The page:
Whether you use PowerPoint, Keynote, or Google Docs, there are a few things that you should know how to accomplish. Franklin Tessler explains what they are and how to do them.
You can make some great looking slideshows with iPhoto but great looking annotated slideshows? Not so much. Try Keynote instead.
Though it trades more in plain text than flashy transitions, Deckset is an excellent tool for making beautifully minimal presentations.
Recently, Chris Breen offered a couple of suggestions for coping with the loss of screen-sharing tools in Mavericks' version of Messages. Joe Kissell has some additional suggestions of his own.
Earlier versions of Messages inherited the iChat Theater feature that allows you to share Keynote presentations with others. That feature's gone in Mavericks. Chris Breen suggests alternatives.
Microsoft's presentation app for the Apple tablet is nicely adapted to the touch interface. But anyone accustomed to the Mac version (or to Keynote) will find some key features missing.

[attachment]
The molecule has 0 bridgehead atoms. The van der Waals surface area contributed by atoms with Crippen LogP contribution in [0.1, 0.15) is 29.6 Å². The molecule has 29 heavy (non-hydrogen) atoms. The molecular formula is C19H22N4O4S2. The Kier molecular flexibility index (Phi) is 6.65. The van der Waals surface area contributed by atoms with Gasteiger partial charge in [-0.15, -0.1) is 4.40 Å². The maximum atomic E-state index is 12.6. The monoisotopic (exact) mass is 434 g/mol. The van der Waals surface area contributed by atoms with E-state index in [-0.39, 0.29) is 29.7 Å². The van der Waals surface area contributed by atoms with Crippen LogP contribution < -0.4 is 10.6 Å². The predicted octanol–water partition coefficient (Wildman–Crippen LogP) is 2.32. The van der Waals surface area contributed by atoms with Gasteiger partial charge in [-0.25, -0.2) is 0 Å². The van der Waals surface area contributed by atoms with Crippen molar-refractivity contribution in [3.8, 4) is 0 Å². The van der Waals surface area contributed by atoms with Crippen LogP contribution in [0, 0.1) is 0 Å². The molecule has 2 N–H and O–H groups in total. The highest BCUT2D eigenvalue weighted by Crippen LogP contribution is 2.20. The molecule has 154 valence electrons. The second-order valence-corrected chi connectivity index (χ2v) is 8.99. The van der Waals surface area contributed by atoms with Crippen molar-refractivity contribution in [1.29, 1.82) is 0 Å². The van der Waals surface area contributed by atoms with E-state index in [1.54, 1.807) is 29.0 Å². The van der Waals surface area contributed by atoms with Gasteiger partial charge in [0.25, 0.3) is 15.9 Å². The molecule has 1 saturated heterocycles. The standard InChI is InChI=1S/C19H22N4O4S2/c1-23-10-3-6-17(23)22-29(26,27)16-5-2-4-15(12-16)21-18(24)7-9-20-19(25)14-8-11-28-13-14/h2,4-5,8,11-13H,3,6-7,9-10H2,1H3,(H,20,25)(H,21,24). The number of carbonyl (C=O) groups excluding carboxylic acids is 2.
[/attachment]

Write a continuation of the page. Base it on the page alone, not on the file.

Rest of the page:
The beauty of Web apps is that a company can add features that don't require you to download anything new. And lucky you, Apple just added some new capabilities to its iWork for iCloud beta apps.
There's no reason to let a kiosk presentation run when there's no one there to watch it. With Automator you can trigger and shut down these presentations at appropriate times.
Knock their socks off and seal the deal with presentation tools that give you new takes on the same old slides—from eye-catching imagery to data visualization that goes way, way beyond the pie chart.
If you're already using Google Drive at work, there's no need to turn to PowerPoint. This free Chrome app lets you and your colleagues craft presentations together (without saving over each other's work).